Microsoft is trying to buy Yahoo! at a price of $31/share. Barrons analyzed this deal and said the price Microsoft is paying is low when compared to the Acquantive acquisition. Henry Blodget, the former internet analyst has this to say about this deal in his blog.
"The first problem with Microsoft's online services division is the name: Microsoft's online services division. MSN, Windows Live, Office Live, MSNBC.com, aQuantive...we'd feel better about the company's chances if it could begin by settling on a brand (or at least a couple of brands).As for last quarter...Online revenue jumped 38% to $863 million, for an overall annual run-rate of a respectable $3.4 billion. Of that, $623 million was advertising ($2.5 billion run rate), making Microsoft's ad business one-seventh of Google's size and about one-third of Yahoo's size.Of the advertising business, which also grew 38% year over year, $112 million came from the aQuantive acquisition. Excluding this, the division's ad revenue grew 24% vs. 25% last quarter. This means Microsoft almost certainly lost more share to Google in the quarter, but may have picked up a small amount against Yahoo.Most importantly, despite the acquisition of profitable aQuantive, Microsoft's online business is still burning money--$800 million a year (after factoring out some non-cash charges). This is an improvement vs. Q207, when it was losing $1 billion a year, but it's still horrible. Even walloped AOL is still printing money. Microsoft's online successes, such as they are, won't be taken seriously until the company is running a large, organically growing, profitable business."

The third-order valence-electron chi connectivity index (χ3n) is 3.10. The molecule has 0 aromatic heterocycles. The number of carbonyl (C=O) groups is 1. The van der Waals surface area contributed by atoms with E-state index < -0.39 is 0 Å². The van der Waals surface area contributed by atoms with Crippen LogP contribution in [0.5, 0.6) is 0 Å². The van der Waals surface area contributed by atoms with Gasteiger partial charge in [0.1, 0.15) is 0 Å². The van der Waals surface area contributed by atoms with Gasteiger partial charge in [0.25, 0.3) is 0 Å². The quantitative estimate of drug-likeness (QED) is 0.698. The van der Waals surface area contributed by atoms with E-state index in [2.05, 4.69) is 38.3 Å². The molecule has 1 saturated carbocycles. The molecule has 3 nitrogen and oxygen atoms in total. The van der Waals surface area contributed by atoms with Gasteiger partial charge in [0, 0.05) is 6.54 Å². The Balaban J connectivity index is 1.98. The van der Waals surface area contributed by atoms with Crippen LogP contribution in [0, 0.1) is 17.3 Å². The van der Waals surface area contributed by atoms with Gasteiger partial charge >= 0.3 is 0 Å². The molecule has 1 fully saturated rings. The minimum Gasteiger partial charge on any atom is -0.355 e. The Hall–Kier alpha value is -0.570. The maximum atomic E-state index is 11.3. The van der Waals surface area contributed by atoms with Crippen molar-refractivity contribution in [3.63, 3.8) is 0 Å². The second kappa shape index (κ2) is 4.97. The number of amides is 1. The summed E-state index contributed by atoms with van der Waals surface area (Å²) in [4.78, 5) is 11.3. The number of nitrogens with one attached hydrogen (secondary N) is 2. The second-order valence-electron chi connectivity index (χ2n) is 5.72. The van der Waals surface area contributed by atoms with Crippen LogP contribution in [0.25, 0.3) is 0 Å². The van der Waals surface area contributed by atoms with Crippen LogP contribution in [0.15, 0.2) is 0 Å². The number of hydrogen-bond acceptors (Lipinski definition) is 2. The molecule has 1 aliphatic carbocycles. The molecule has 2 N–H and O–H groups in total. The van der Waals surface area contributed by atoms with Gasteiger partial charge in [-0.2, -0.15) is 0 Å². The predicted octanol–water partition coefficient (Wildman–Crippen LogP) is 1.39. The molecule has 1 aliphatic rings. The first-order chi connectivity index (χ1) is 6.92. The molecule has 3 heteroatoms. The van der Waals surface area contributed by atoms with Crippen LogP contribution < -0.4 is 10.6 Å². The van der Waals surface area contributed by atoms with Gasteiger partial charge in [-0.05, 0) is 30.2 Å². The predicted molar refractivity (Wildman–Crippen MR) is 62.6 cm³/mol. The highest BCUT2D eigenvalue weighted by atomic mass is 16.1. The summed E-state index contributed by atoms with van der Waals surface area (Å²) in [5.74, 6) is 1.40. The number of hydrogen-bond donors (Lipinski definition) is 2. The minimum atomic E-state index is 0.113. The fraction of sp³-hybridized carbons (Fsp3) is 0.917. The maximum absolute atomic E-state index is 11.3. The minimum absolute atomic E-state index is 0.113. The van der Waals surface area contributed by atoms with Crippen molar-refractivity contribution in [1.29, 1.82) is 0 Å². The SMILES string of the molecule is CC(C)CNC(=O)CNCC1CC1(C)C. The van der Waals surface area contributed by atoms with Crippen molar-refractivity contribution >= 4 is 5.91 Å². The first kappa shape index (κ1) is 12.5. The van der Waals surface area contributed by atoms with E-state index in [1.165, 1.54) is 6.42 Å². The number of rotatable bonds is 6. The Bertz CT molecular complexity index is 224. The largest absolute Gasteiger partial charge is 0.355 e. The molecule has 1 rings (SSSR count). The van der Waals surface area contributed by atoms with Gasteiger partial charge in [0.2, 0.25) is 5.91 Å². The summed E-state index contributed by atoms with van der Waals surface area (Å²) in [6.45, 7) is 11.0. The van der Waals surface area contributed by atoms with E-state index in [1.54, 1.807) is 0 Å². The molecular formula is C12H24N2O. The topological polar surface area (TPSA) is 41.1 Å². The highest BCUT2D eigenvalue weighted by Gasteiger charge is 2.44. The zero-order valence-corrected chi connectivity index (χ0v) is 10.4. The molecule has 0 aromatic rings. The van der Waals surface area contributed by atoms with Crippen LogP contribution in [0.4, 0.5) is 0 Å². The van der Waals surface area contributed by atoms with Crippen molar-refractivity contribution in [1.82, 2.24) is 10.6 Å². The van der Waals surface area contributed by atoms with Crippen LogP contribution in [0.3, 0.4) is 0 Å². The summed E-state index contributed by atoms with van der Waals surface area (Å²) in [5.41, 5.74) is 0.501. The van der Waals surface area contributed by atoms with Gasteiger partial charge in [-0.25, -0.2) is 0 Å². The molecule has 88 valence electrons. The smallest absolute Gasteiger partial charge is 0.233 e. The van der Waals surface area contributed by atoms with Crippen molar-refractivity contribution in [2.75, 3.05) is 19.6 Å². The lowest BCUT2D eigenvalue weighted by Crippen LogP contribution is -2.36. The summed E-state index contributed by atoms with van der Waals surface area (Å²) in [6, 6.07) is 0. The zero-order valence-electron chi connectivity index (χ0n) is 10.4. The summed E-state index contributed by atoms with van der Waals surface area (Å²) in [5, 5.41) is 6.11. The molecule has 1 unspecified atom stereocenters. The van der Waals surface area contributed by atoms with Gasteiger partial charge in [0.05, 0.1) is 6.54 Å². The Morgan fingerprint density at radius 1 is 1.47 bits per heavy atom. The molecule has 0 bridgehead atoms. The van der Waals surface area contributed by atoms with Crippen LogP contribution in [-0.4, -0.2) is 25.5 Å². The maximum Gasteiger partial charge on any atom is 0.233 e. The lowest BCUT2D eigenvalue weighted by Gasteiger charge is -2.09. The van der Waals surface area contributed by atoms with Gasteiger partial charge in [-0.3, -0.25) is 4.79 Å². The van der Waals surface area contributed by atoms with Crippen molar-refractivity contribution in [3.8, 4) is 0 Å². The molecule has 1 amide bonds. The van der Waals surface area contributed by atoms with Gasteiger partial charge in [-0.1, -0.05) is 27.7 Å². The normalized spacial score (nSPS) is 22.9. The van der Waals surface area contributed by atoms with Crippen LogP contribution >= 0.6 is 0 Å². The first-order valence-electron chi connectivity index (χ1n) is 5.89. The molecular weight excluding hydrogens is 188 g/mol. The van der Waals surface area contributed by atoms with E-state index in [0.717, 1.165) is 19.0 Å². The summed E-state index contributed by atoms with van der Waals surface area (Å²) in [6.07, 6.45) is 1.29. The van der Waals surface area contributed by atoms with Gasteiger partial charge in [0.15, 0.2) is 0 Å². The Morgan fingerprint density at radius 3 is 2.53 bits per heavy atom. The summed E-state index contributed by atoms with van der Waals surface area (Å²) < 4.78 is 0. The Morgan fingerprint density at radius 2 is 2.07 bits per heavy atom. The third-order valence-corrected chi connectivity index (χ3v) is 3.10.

Let us look at the latest numbers from Q2 of 2008. The numbers thus far in 08 is 1.5 billion in revenue with 500 million dollar loss. Yahoo! on the other hand had revenues of ~7 billion with approximate profit of 660 million. Combining the two entities by themselves would result in about 10 billion in revenue with about 340 million in loss. This is without adding any cost saving, talent loss and special incentive packages to retain executives and employees. If one billion is cut from costs it will result in about 600 million in profits. This is not including the increase in cost structure to retain key employees and managers.
This compares to 16 billion in revenues and 4 billion in net income at Google. As can be seen, from the business stand point, Google is ahead and continues to pull ahead as Microhoo! gets bogged down in getting the merger to work.